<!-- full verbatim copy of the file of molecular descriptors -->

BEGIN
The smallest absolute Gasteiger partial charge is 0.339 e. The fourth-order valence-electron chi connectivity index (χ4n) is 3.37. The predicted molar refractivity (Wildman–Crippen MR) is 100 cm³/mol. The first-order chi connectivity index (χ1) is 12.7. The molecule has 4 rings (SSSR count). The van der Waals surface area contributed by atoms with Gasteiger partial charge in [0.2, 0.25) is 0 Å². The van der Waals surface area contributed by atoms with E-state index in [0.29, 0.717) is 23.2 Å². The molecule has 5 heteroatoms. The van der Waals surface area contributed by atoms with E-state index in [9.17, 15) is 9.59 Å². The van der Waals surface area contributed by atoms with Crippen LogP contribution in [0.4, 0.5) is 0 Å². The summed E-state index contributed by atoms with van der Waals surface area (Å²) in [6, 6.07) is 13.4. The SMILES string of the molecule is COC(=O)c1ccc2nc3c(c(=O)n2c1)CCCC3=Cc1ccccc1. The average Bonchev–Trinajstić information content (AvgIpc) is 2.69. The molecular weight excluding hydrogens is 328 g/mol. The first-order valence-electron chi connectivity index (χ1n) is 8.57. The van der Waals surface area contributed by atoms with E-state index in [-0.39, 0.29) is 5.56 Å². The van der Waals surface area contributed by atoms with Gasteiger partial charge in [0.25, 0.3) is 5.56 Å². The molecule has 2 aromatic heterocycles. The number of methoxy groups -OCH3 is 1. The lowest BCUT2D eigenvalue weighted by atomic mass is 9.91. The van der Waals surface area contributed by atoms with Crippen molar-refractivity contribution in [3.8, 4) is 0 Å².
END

The smallest absolute Gasteiger partial charge is 0.339 e. The fourth-order valence-electron chi connectivity index (χ4n) is 3.37. The predicted molar refractivity (Wildman–Crippen MR) is 100 cm³/mol. The first-order chi connectivity index (χ1) is 12.7. The molecule has 4 rings (SSSR count). The van der Waals surface area contributed by atoms with Gasteiger partial charge in [0.2, 0.25) is 0 Å². The van der Waals surface area contributed by atoms with E-state index in [0.29, 0.717) is 23.2 Å². The molecule has 5 heteroatoms. The van der Waals surface area contributed by atoms with E-state index in [9.17, 15) is 9.59 Å². The van der Waals surface area contributed by atoms with Crippen LogP contribution in [0.4, 0.5) is 0 Å². The summed E-state index contributed by atoms with van der Waals surface area (Å²) in [6, 6.07) is 13.4. The SMILES string of the molecule is COC(=O)c1ccc2nc3c(c(=O)n2c1)CCCC3=Cc1ccccc1. The average Bonchev–Trinajstić information content (AvgIpc) is 2.69. The molecular weight excluding hydrogens is 328 g/mol. The first-order valence-electron chi connectivity index (χ1n) is 8.57. The van der Waals surface area contributed by atoms with E-state index in [-0.39, 0.29) is 5.56 Å². The van der Waals surface area contributed by atoms with Gasteiger partial charge in [0.25, 0.3) is 5.56 Å². The molecule has 2 aromatic heterocycles. The number of methoxy groups -OCH3 is 1. The lowest BCUT2D eigenvalue weighted by atomic mass is 9.91. The van der Waals surface area contributed by atoms with Crippen molar-refractivity contribution in [3.8, 4) is 0 Å².